Depression does not just change our inner emotional experience; depression also significantly alters the way we experience our lives. In particular, depression significantly alters the way we experience relationships.
Normally, we use emotions to inform us about the state of our relationships.
Like pain, negative emotions in the context of relationships are meant to inform us when something is wrong. Sadness, jealousy, discomfort, disgust, and other negative emotions encourage us to make changes.
Positive emotions, on the other hand, are meant to inform us something is right. Joy, love, hope, and affection encourage us to continue on in the direction we are going.
When we are struggling with depression, however, our emotions begin to misfire.
Instead of providing accurate feedback on our current situation, emotions become so influenced by our illness they no longer correspond with our experiences.
Negative emotions become so predominate we begin to feel something is always wrong. Positive emotions become so absent we never feel satisfied and comfortable in the situation we are in. In the context of a relationship, this wreaks havoc.
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It can become difficult to determine what our feelings of guilt, sadness, and anxiety indicate. Do we need to change our romantic relationship, or are the feelings just a signal our depression is causing our negative emotions to over-fire?
It can become difficult to determine what the absence of feelings of joy, affection, and passion indicate. Are we are not on the right path, or are the feelings just a signal our depression is making it difficult to experience positive emotions?
Although depression makes it more difficult to accurately assess our relationships, it is still possible to have a healthy relationship when you are struggling with depression. It does, however, require you to take a few precautions:
First, you need to involve healthy people who know you and your relationship well.
You need to find people who see your relationship on a regular basis and love you enough to be honest with you and hold you accountable.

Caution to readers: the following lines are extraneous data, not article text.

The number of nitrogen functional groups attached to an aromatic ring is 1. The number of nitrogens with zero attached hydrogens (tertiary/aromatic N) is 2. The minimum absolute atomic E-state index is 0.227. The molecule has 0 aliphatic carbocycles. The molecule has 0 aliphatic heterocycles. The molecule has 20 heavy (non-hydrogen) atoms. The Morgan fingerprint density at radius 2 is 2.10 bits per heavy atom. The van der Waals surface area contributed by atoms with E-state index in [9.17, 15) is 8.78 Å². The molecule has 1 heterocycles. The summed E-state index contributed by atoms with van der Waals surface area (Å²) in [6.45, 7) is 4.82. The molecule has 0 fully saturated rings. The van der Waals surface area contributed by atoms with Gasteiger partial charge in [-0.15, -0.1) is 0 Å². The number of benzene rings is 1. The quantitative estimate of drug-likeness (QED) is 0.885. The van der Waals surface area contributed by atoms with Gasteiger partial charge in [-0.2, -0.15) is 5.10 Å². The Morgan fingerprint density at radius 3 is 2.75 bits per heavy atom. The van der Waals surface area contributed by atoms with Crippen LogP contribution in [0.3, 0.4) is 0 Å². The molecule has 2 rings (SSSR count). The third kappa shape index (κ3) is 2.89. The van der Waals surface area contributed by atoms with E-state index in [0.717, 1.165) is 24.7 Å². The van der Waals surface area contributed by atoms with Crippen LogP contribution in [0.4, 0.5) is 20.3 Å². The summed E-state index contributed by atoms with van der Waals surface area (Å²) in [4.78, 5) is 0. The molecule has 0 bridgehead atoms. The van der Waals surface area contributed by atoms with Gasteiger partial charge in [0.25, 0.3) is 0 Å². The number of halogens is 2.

These accountability partners can provide some of the insight your emotions are not as capable of providing during an episode of depression.
Ask them to give you feedback on the way you and your significant other treat each other. Ask them for feedback on the way you and your significant other change–positively or negatively–when you are with each other. Ask them for feedback on any significant differences between the general changes in you due to your depression and changes in you which coincide more closely with your relationship.
Most importantly, listen to them and take their feedback seriously.
Second, you need to place more emphasis on general emotional indicators of your relationship quality than on our day-to-day emotional experience.
Some days I find myself more overwhelmed with negative emotions than other days.
I try to note the positive indicators in my relationships, and create little reminders for myself to look back to on the dark days. If I generally feel positive emotions in a relationship, but have one or two days where I feel more negative emotions, I know the negative emotions indicate depression rather than something wrong in my relationship.
Similarly, when I begin to feel sad or irritable in my close relationships, I reflect on the way I feel about other things I generally feel positively about. If I feel more negative about everything in my life, I can again blame depression instead of my relationship.
Meeting with a therapist and support team can also help you identify depressed patterns of emotions. This can help you differentiate between negative emotions originating in depression, and those indicating something needs to be changed in a relationship.
Lastly, we need to recognize the true role of our partners.
Depression leads to a feeling of emptiness, and it is easy to develop an unhealthy expectation relationships will fill the emptiness. Consequently, it is easy to become disappointed in a wonderful partner because we have impossible expectations of them.
If you have depression, reach out to a therapist and support team. They can help you understand and cope with the feelings of emptiness which originate in depression. At the same time, they can help you discover a healthy way to understand the role of your significant other.
I encourage you to adopt some of these strategies.
More than anything, I encourage you to hold on to hope.
Relationships are not easy during periods of depression, but with a few extra precautions, they can be a beautiful, life-giving part of life and recovery.
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